The short clip ends there; but the original speech is much longer, for it also tells the story of Mwalimu Nyerere’s utter frustration and disappointment; when, in his opinion, the High Court (which was hearing a bribery case), failed to deliver justice, in view of its finding of ‘not guilty’ regarding only one of the accused persons, and jailing the other, in circumstances which were totally perplexing; which were the following:- President Nyerere had, obviously, expected that the fact of arraigning a government Minister on charges of corruption, and getting a conviction, was going to be his ‘show case” demonstration that he was indeed serious, and genuinely determined, to eliminate corruption from all levels of our society; which partly accounts for his great frustration and disappointment when the accused Minister was so acquitted.
Under the provisions of said anti-corruption law, both the giver and the receiver of bribery are held to have committed an offence; and that is precisely what happened also in this case.
A person who was a Member of Parliament, and also held the post of Minister in President Nyerere’s government, Chief Abdallah Fundikira, was accused of having accepted a bribe.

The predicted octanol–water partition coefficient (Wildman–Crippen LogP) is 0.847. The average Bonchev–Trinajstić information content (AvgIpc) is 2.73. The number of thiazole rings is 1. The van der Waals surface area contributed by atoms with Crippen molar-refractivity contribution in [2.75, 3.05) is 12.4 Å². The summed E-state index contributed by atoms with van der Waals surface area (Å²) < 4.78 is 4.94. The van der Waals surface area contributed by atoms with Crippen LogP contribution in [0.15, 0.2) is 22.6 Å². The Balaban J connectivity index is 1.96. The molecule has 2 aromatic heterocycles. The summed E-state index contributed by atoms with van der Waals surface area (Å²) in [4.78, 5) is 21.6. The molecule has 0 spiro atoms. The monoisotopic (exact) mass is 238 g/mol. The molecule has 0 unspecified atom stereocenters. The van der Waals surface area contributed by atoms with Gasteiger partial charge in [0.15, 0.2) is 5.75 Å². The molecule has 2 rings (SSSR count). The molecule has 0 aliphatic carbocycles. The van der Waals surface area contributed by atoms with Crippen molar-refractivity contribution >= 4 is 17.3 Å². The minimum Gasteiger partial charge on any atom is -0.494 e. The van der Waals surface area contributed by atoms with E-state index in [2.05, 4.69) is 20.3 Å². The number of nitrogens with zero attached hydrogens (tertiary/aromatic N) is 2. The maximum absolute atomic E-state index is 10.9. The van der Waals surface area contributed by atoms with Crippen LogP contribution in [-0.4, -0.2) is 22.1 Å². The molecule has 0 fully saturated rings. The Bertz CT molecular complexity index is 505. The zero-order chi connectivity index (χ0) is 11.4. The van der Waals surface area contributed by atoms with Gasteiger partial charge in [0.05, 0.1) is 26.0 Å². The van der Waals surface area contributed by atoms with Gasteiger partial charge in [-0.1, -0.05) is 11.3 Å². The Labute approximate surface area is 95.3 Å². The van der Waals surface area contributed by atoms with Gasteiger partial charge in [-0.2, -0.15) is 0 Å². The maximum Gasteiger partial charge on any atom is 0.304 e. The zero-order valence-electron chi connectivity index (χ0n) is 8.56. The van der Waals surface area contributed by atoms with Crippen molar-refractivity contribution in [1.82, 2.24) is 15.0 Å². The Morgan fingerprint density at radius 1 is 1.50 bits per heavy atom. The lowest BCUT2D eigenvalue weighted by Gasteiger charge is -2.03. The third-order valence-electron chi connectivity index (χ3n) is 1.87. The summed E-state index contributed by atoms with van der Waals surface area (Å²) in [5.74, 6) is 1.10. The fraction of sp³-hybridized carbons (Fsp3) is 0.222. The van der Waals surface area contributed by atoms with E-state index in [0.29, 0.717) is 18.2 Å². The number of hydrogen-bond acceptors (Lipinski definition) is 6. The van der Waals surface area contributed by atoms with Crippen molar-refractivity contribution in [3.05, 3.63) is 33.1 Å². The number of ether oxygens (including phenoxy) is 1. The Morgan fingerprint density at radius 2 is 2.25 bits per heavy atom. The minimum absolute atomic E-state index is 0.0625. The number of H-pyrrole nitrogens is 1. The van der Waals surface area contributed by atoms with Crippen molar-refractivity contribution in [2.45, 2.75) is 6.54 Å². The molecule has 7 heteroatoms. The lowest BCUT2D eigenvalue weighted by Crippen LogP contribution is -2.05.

Another law, namely, the Parliamentary Powers and Privileges Act; requires that whenever an MP is taken to court for any offence, the Speaker of the National Assembly must be informed of that fact. It was some time in 1963, when Speaker Adam Sapi Mkwawa, was informed of Chief Fundikira’s arraignment for the offence of bribery. I was the Clerk of the National Assembly at the material time, so the Speaker routinely informed me also of this matter; which thus made it part of my duties to follow closely the ensuing court proceedings of that case; which was being heard by the High Court of Tanganyika, presided over by a British Judge.
This court found the giver of the bribe “guilty of the offence” he had been charged with, but found the receiver of the bribe, Chief Fundikira, ”not guilty” of that same offence, and was, consequently, acquitted. These were the ‘perplexing circumstances’ referred to above.
But on the other hand, this story carries an important lesson; which is that ‘combating corruption through the court process is an uphill task which cannot always guarantee success”; and this has indeed been the case even in our own jurisdiction, as manifested by the failure, so far, to eliminate corruption, particularly electoral corruption from our society.